You will, of course, know the story of Moses and how he led God’s people out of Egypt and to freedom. But did you know that it was just two and a half months after their dramatic departure that the Israelites, hungry and anxious about the future, grumbled that they wished they were back in Egypt? That they would prefer a return to slavery because then at least they had enough to eat? (Exodus 16:2) I suspect that, deep-down, those protestations were not true because their lives as slaves had been extremely hard – but it’s easy to look back with rose-coloured spectacles, especially when the current situation is challenging and difficult.
Perhaps we have some sympathy with them, and maybe we can see some parallels between their story and that of the church today? Church attendance has been declining in almost every denomination in the UK for decades. The effect of Covid has been to accelerate that trend. Perhaps it is only natural that we should yearn to go back to the old days and ways – and when we say that we’re not talking about just pre-Covid but back to the 50’s, 60’s and 70’s (or earlier!) – when congregations were fuller with lots of families and young people and churches weren’t closing but expanding.
The thing is, like the Israelites in Egypt there IS no turning back, no going back to the old days. There never was, but maybe, pre-Covid, we were able to convince ourselves that if we only worked harder, tried some different activities, sang some newer hymns etc, we could somehow reverse the trend. Instead the result has been to place greater burdens onto fewer people with less resources until the inevitable point is reached when a church is no longer sustainable. And as is true for so many churches in this country, so the same will be true for us – eventually – unless we can learn some lessons from biblical history.
What changed for the Israelites? Well, God heard them and he spoke to Moses. He gave him a set of instructions to share with the Israelites. If they followed these they would be fed with manna in the morning and quail in the evening. They had to trust that God would be true to his word. They had to follow his instructions. At first they didn’t; they tried doing their own thing with bad results, but they learnt. They still had to spend a long time in the wilderness before they reached the Promised Land but throughout it all they had the pillars of cloud and fire to guide them and they got to see the glory of the Lord and finally understand what it meant that he was the Lord their God. (Exod. 16: 10 & 11)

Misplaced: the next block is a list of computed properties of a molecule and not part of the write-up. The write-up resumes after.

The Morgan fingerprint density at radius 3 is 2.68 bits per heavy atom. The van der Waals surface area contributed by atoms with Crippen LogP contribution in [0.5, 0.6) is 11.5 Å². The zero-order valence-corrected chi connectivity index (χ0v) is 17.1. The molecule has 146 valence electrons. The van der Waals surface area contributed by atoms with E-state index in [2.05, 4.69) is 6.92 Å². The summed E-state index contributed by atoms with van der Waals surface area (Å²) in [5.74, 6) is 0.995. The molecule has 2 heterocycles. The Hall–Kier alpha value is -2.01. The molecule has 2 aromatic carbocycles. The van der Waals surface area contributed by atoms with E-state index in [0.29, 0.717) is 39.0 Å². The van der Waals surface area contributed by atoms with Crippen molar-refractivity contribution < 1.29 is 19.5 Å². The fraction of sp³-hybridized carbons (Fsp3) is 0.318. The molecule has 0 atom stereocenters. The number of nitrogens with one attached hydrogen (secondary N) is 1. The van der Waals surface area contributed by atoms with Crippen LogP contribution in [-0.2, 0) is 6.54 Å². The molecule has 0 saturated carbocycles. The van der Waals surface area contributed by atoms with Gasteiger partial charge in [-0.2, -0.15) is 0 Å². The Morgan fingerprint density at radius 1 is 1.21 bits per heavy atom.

We need to look to God, to prayerfully discern where he may be leading us. We need to trust him, as individuals and as a church. Covid may well have provided a Kairos moment, an opportune time for God-led change. We need to be open to new ideas, be prepared to let go of some of the old ways. I’m not suggesting everything should change. The care shown to one another and the support we give to the community, for example, are things we should continue – but we need to be willing to embrace new ways of being church.
To that end we are invited to join in with six live talks on Wednesday evenings from 6th October – 10th November on the subject, ‘A new church for a new world.’ (Please see elsewhere in this newsletter for details.) Please do take part if you can.
The road ahead will be bumpy at times for sure, but with God as our guide we will look forward and not back and will walk the path in confident assurance.
I do not know what lies ahead, the way I cannot see
but One stands near to be my guide, he’ll guard and comfort me.
We know who holds the future and he’ll guide us with his hand.
With God things don’t just happen, everything by him is planned.
And as we face tomorrow with its problems large and small,
we’ll trust the God of miracles, give to him our all.
With every blessing
Exodus16: 1 – 5, 9 – 11
The whole Israelite community set out from Elim and came to the Desert of Sin, which is between Elim and Sinai, on the fifteenth day of the second month after they had come out of Egypt. 2 In the desert the whole community grumbled against Moses and Aaron. 3 The Israelites said to them, “If only we had died by the Lord’s hand in Egypt! There we sat around pots of meat and ate all the food we wanted, but you have brought us out into this desert to starve this entire assembly to death.”
4 Then the Lord said to Moses, “I will rain down bread from heaven for you. The people are to go out each day and gather enough for that day. In this way I will test them and see whether they will follow my instructions. 5 On the sixth day they are to prepare what they bring in, and that is to be twice as much as they gather on the other days.”
9 Then Moses told Aaron, “Say to the entire Israelite community, ‘Come before the Lord, for he has heard your grumbling.’”
10 While Aaron was speaking to the whole Israelite community, they looked toward the desert, and there was the glory of the Lord appearing in the cloud.
11 The Lord said to Moses, 12 “I have heard the grumbling of the Israelites. Tell them, ‘At twilight you will eat meat, and in the morning you will be filled with bread. Then you will know that I am the Lord your God.’”